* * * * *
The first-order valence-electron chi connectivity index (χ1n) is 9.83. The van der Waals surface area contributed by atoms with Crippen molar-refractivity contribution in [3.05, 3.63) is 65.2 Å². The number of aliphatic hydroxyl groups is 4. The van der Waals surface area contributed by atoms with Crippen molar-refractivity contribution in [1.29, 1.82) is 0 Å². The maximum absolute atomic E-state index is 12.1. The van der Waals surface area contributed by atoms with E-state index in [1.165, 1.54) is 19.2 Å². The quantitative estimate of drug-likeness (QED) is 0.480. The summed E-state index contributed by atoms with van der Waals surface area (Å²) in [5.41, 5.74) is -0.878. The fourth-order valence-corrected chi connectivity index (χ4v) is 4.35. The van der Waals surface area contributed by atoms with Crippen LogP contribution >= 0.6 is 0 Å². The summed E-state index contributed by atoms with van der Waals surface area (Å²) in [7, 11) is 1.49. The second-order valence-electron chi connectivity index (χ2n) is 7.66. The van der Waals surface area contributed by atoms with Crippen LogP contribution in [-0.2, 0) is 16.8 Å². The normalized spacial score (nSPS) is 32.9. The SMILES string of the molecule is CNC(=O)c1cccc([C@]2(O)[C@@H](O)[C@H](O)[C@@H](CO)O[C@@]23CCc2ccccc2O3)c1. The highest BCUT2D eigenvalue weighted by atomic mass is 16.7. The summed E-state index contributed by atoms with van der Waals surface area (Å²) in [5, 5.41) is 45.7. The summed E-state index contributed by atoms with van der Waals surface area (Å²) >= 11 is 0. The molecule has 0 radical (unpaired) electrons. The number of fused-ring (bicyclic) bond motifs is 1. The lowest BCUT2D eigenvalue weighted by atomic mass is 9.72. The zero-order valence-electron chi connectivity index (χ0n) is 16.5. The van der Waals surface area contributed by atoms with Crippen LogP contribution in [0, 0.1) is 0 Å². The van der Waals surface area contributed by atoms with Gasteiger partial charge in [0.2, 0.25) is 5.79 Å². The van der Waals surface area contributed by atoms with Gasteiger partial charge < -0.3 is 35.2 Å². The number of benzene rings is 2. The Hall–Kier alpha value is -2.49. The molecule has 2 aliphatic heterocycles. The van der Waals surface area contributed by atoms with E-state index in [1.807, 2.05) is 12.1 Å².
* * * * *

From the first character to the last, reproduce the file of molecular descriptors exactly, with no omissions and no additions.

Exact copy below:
The first-order valence-electron chi connectivity index (χ1n) is 9.83. The van der Waals surface area contributed by atoms with Crippen molar-refractivity contribution in [3.05, 3.63) is 65.2 Å². The number of aliphatic hydroxyl groups is 4. The van der Waals surface area contributed by atoms with Crippen molar-refractivity contribution in [1.29, 1.82) is 0 Å². The maximum absolute atomic E-state index is 12.1. The van der Waals surface area contributed by atoms with E-state index in [1.165, 1.54) is 19.2 Å². The quantitative estimate of drug-likeness (QED) is 0.480. The summed E-state index contributed by atoms with van der Waals surface area (Å²) in [5.41, 5.74) is -0.878. The fourth-order valence-corrected chi connectivity index (χ4v) is 4.35. The van der Waals surface area contributed by atoms with Crippen LogP contribution >= 0.6 is 0 Å². The summed E-state index contributed by atoms with van der Waals surface area (Å²) in [7, 11) is 1.49. The second-order valence-electron chi connectivity index (χ2n) is 7.66. The van der Waals surface area contributed by atoms with Crippen LogP contribution in [-0.2, 0) is 16.8 Å². The normalized spacial score (nSPS) is 32.9. The SMILES string of the molecule is CNC(=O)c1cccc([C@]2(O)[C@@H](O)[C@H](O)[C@@H](CO)O[C@@]23CCc2ccccc2O3)c1. The highest BCUT2D eigenvalue weighted by atomic mass is 16.7. The summed E-state index contributed by atoms with van der Waals surface area (Å²) in [5, 5.41) is 45.7. The summed E-state index contributed by atoms with van der Waals surface area (Å²) >= 11 is 0. The molecule has 0 radical (unpaired) electrons. The number of fused-ring (bicyclic) bond motifs is 1. The lowest BCUT2D eigenvalue weighted by atomic mass is 9.72. The zero-order valence-electron chi connectivity index (χ0n) is 16.5. The van der Waals surface area contributed by atoms with Crippen LogP contribution in [0, 0.1) is 0 Å². The van der Waals surface area contributed by atoms with Gasteiger partial charge in [0.2, 0.25) is 5.79 Å². The van der Waals surface area contributed by atoms with Gasteiger partial charge < -0.3 is 35.2 Å². The number of benzene rings is 2. The Hall–Kier alpha value is -2.49. The molecule has 2 aliphatic heterocycles. The van der Waals surface area contributed by atoms with E-state index in [1.807, 2.05) is 12.1 Å².